Presentation on theme: "Heating Systems Forced Air Systems. Furnaces."— Presentation transcript:
Heating Systems Forced Air Systems
House Air Flow
Turning Vanes When airflow changes direction in a duct that lacks turning vanes, the walls of the duct must absorb the sudden impact of the air in order to reorient the airflow to the direction desired. Turning vanes assist the airflow in making a smoother and more gradual change in direction, resulting in less of an impact, and thus less force transferred (as airflow velocity increases, this effect becomes more pronounced). While the turning vane surfaces do add a small amount of friction, the amount of energy lost to friction from the vanes is nothing compared to the energy lost in the impact resulting from the airflow taking an abrupt or significant change in direction. Figures 1.1 and 1.2 below illustrate the airflow resistance that occurs in a 90° square elbow with and without turning vanes.
Turning Vanes An elbow with the turning vanes is 800% more efficient than the same elbow without the vanes. If the owner desires a less expensive installation, the designer may specify radius elbows without turning vanes. A radius elbow without turning vanes is still highly efficient, and is much easier and cheaper to fabricate and install. The diagram illustrates airflow in a radius elbow.
Rectangular 90 Degree Ells 90 degree turns in forced air ducting are to be avoided whenever possible. However, if structurally there is no choice, there are ways to minimize impact. The square ell is very poor for airflow. The square ell can be improved substantially with the addition of interior turning vanes. These can be fabricated at any sheet metal shop. If your duct system requires 90 degree ells, insist that both inside and outside throats be radiused.
Rectangular 90 Degree Tees A tee is usually utilized in a duct system when the main trunks must be located in the hallway, and the AH/furnace must be located remotely in a mechanical room or closet. A plenum ell is usually used in conjunction with a tee. Proper sizing of the trunkline between the two will make or break the performance of your comfort system.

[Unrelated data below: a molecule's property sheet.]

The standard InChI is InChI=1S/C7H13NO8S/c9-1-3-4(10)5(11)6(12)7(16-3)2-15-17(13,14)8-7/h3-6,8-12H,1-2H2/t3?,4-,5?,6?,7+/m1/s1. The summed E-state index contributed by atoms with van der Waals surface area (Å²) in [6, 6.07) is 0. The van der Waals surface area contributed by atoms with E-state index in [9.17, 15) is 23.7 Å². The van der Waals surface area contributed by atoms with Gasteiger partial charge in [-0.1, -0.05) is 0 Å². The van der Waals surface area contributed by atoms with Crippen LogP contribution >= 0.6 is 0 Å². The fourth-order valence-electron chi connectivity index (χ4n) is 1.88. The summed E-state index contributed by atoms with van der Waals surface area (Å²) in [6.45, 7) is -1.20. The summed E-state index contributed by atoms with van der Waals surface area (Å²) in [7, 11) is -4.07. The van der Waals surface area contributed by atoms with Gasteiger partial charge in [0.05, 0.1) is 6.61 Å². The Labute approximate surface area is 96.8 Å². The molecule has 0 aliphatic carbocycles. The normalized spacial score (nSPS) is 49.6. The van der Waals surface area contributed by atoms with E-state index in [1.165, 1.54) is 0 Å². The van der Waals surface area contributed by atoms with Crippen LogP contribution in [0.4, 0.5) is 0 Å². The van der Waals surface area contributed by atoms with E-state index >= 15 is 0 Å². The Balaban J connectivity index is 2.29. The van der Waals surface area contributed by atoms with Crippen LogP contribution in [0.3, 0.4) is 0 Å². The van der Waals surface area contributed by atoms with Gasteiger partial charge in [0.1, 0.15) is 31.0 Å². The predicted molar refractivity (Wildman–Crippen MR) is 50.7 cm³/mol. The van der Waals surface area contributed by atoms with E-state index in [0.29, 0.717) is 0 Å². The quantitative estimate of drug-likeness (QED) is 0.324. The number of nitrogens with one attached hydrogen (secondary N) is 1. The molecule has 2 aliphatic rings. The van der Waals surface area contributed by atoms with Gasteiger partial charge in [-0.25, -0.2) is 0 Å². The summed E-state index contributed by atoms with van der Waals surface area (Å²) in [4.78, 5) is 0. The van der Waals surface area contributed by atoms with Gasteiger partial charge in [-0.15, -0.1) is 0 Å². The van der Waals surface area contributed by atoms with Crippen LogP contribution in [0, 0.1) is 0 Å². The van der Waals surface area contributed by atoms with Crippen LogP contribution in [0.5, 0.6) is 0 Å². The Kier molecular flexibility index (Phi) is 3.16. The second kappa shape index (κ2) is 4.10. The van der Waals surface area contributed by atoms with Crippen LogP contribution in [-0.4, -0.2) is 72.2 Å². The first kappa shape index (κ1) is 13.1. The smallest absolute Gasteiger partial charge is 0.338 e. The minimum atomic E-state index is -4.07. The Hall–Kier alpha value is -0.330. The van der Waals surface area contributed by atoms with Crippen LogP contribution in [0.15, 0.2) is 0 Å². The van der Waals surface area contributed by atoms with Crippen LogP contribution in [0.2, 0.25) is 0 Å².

Ductwork Transitions Square to Rounds Ductwork square to rounds, as the name suggests, convert square or rectangular ductwork to round wherever such a transition is required. This may be to connect rectangular ductwork to ventilation equipment designed for a circular connection, or to change the duct shape to pass through a confined space. In confined areas such as ceiling voids (the space between the suspended and structural ceiling of a building) it's common to see ductwork runs comprised of both rectangular and round spiral duct - the main duct and branches are rectangular as the equivalent sized round duct may not fit into the ceiling void. Square to rounds provide the means to make this transition.
Ductwork Transitions Square to Rounds
Ductwork Reducers A duct reducer allows for a smooth transition from one Duct size to another.
Thermostats A furnace is controlled by a thermostat. A thermostat is an automatic sensing device that sends a signal to activate a furnace at a temperature set by the owner. The thermostat is usually located on an inside wall because the outside temperature may affect its accuracy if located on an exterior wall.
Heat Loss Heat loss is the amount of heat that passes through the exposed surfaces of a Structure. To maintain a constant indoor temperature the total heat loss through walls, ceilings, and floors must be balanced by heat delivered to each room.
Heat Loss Heat escapes in two ways: 1.Transmission through walls, ceilings, and floors. 2.Infiltration through cracks around openings.
Heat Loss Factors that affect heat loss: Infiltration Infiltration is the amount of heat lost through spaces around windows and doors. R-Factor Resistivity also called the R-factor or R-value is the ability of a material to resist the transfer of heat or cold. U-Factor The U-factor is the number of Btus transmitted in one hour through one square foot of a building material for each degree of temperature difference. The U-factor can be determined by taking the reciprocal of the R-factor of the material (1/R total )
Heat Loss Factors that affect heat loss: BTU (British Thermal Unit) Quantity of heat needed to raise one pound of water one degree Fahrenheit. BTUH (British Thermal Unit per Hour) The rate of heat flow for the amount of BTU’s transmitted through each square foot of surface area in one hour for each degree of temperature.
Heat Loss Calculating heat loss (BTUH): BTUH = (total area (ft 2 ) x (U-factor) x (the design temperature difference) BTUH = A x U x (t inside – t outside ) The design temperature difference is the difference between the inside design temperature and the outside design temperature. The inside design temperature is between 65º and 75º with 70º used in most calculations. The outside design temperature can be found in the ASHRAE manual. The outside design temperature for the Pittsburgh area is 5º (air port).
Heat Loss Calculating heat loss (BTUH): Infiltration is calculate by multiplying the room volume x the U-factor (0.018) x the design temperature difference. The U-factor (0.018) is a constant equal to the specific heat of air (0.24 BTU/lb) x the density of air (0.075 lb/ft 3 ).